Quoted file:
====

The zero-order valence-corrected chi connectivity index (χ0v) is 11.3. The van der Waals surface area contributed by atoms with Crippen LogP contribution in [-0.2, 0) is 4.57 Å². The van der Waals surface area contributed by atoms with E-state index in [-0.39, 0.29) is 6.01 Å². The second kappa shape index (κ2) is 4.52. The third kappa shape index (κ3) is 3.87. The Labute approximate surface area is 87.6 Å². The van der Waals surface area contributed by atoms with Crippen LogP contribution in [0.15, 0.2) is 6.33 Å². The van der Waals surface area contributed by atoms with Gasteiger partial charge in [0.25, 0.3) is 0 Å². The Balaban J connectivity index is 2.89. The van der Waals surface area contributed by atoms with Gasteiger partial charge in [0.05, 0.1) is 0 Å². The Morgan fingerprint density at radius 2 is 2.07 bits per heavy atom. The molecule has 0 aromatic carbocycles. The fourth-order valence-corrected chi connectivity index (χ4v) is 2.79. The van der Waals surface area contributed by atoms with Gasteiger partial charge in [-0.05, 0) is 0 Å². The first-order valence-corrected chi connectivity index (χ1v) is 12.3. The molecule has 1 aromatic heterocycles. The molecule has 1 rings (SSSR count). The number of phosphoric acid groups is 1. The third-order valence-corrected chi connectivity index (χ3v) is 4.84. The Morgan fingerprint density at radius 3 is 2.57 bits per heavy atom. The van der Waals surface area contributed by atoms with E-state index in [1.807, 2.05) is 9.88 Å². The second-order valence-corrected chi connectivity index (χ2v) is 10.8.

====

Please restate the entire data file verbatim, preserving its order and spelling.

The zero-order valence-corrected chi connectivity index (χ0v) is 11.3. The van der Waals surface area contributed by atoms with Crippen LogP contribution in [-0.2, 0) is 4.57 Å². The van der Waals surface area contributed by atoms with E-state index in [-0.39, 0.29) is 6.01 Å². The second kappa shape index (κ2) is 4.52. The third kappa shape index (κ3) is 3.87. The Labute approximate surface area is 87.6 Å². The van der Waals surface area contributed by atoms with Crippen LogP contribution in [0.15, 0.2) is 6.33 Å². The van der Waals surface area contributed by atoms with Gasteiger partial charge in [0.25, 0.3) is 0 Å². The Balaban J connectivity index is 2.89. The van der Waals surface area contributed by atoms with Gasteiger partial charge in [0.05, 0.1) is 0 Å². The Morgan fingerprint density at radius 2 is 2.07 bits per heavy atom. The molecule has 0 aromatic carbocycles. The fourth-order valence-corrected chi connectivity index (χ4v) is 2.79. The van der Waals surface area contributed by atoms with Gasteiger partial charge in [-0.05, 0) is 0 Å². The first-order valence-corrected chi connectivity index (χ1v) is 12.3. The molecule has 1 aromatic heterocycles. The molecule has 1 rings (SSSR count). The number of phosphoric acid groups is 1. The third-order valence-corrected chi connectivity index (χ3v) is 4.84. The Morgan fingerprint density at radius 3 is 2.57 bits per heavy atom. The van der Waals surface area contributed by atoms with E-state index in [1.807, 2.05) is 9.88 Å². The second-order valence-corrected chi connectivity index (χ2v) is 10.8.